Oh yeah. No question. The High Line was just a concept when I first looked at the building. Two years ago before we got our eviction notice from Trinity/Disney I had been invited there to see the plans that they had. At that point, it was a different set of plans with a food market and other stuff scheduled. So it was just very appropriate and, on some level, quite lucky that I was able to come in and get the deal.

You also currently operate City Vineyard at Pier 26 which is a stand-alone restaurant that, unlike City Winery, does not make wine.

It’s all the same ownership. It’s all part of the City Winery umbrella, but with City Vineyard we got lucky. We won the bid to get the space, and it is all part of the City Winery parent company.

City Winery wouldn’t be able to flourish near the Times Square area heavily populated by tourists?

No.

Why is neighborhood so important to City Winery?

If we were going after being a tourist business, perhaps Times Square would work. We built a pop up this year called City Winery at Rockefeller Centre, and that is perfect for that touristy area. We are serving a lot of people Rose and Sauvignon Blanc and they are tasting our wine, and that is exactly what we intended; but for City Winery, we want to be much more of a New York institution, something that New Yorkers feel proud of as an independent music space that is their own, and within that, and in terms of the music spaces, we want City Winery to be looked at as a little bit more cutting-edge, and hipper, if you will. Therefore, being in a very super popular touristy area just doesn’t fit the right image.

Obviously, you are looking for repeat business from your clientele being local New Yorkers.

We want a regular local clientele. We feel that if we get that we’re always going to have an interesting place that tourists are going to want to come to, but first we need to make sure that we satisfy the strong local clientele.

By now, everybody knows your story of completing $2.3 million worth of construction at City Winery’s 155 Varick St. location and, after extending its lease for 5 years in Sept. 2017, you learned that the building was part of a Trinity Church-owned parcel to be sold, and to be demolished. In a $650 million deal, Walt Disney Co. took a 99-year lease on the property and plans to develop a million-square-foot office complex known as 4 Hudson Square.

So City Winery was ousted.

You claim that the investment renovation would not have been made if you had known you’d be forced to close a year later. You want to recoup your loss, and you are suing Trinity Church to get it.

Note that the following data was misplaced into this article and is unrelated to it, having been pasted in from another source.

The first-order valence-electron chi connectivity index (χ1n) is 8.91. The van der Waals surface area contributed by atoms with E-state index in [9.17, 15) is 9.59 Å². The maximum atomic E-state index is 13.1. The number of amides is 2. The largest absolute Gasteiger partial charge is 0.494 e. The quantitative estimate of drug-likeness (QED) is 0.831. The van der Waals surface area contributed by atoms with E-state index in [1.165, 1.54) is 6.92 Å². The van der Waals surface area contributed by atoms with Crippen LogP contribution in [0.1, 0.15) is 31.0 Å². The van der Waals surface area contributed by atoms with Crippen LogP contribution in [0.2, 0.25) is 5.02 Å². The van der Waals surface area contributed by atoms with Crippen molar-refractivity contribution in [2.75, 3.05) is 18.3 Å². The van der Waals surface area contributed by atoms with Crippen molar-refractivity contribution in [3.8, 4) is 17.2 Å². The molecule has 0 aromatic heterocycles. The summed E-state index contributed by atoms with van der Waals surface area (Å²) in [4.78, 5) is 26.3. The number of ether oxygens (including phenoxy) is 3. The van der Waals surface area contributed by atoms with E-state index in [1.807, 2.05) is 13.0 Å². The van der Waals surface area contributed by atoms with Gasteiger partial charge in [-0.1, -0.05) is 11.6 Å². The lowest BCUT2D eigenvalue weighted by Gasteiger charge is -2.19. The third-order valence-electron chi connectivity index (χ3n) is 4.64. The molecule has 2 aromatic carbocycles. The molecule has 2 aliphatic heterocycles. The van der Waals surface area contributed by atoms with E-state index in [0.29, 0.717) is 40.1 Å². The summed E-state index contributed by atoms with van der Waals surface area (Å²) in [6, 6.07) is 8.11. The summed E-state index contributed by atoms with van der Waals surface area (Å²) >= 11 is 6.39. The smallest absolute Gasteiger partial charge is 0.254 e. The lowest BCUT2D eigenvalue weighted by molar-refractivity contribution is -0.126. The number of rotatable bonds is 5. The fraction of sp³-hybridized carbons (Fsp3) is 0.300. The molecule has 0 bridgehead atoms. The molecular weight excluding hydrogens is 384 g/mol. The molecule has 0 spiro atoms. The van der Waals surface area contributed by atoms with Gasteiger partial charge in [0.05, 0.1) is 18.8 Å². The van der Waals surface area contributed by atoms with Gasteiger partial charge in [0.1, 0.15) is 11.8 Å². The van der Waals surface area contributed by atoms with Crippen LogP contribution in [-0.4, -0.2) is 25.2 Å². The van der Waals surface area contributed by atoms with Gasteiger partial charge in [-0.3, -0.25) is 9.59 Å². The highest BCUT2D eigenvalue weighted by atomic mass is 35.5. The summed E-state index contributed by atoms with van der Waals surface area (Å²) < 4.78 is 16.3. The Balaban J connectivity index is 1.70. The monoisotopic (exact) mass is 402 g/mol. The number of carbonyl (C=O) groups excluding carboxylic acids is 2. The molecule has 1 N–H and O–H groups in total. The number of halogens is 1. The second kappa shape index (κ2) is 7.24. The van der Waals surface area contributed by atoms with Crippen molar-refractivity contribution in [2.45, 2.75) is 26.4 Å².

Where does the lawsuit with Trinity Church stand at this point?

We filed a lawsuit. They submitted a motion to dismiss. The motion to dismiss finally was heard on Yom Kippur (Oct. 9th, 2019). The day before we received notice that the court wanted us to defend our motion to dismiss on Yom Kippur. Luckily our law firm, which is mostly made up of Jewish lawyers, did find somebody that represented us the next day. We survived the motion to dismiss which is a very good thing. So now Trinity has filed an appeal trying to continue keeping us locked up in court. That could go on for another 6 months. We are trying very hard to bring in a…to get some sort of meeting or mediation. Anything to get them to come to the table because now we have demonstrated by surviving this motion that it’s not that easily dismissible. We do have real grounds that we can stand on. Most players at this point would feel more like, “Well, it’s time to settle.” But they are the Church, and they have unlimited resources, and their strategy is, “Let’s see if we can bleed these guys with legal fees, and have them ultimately lay down their sword.”

(Trinity Church has, however, said otherwise. “We believe the lawsuit is entirely without merit,” a spokesperson said in a recent statement, declining to elaborate.)

(According to Michael Dorf in the New York Daily News (July 28, 2019): “The problems began in late 2016 when Trinity informed us that the top floor of our two-story building was available — 10,000 square feet just above City Winery — and made us an offer: Why not construct a roof-top bar, which would be a perfect fit for the upscale “Hudson Square” image the church was promoting for the neighborhood? We could also renovate the second floor to create company offices and a 150-seat music club called The Loft.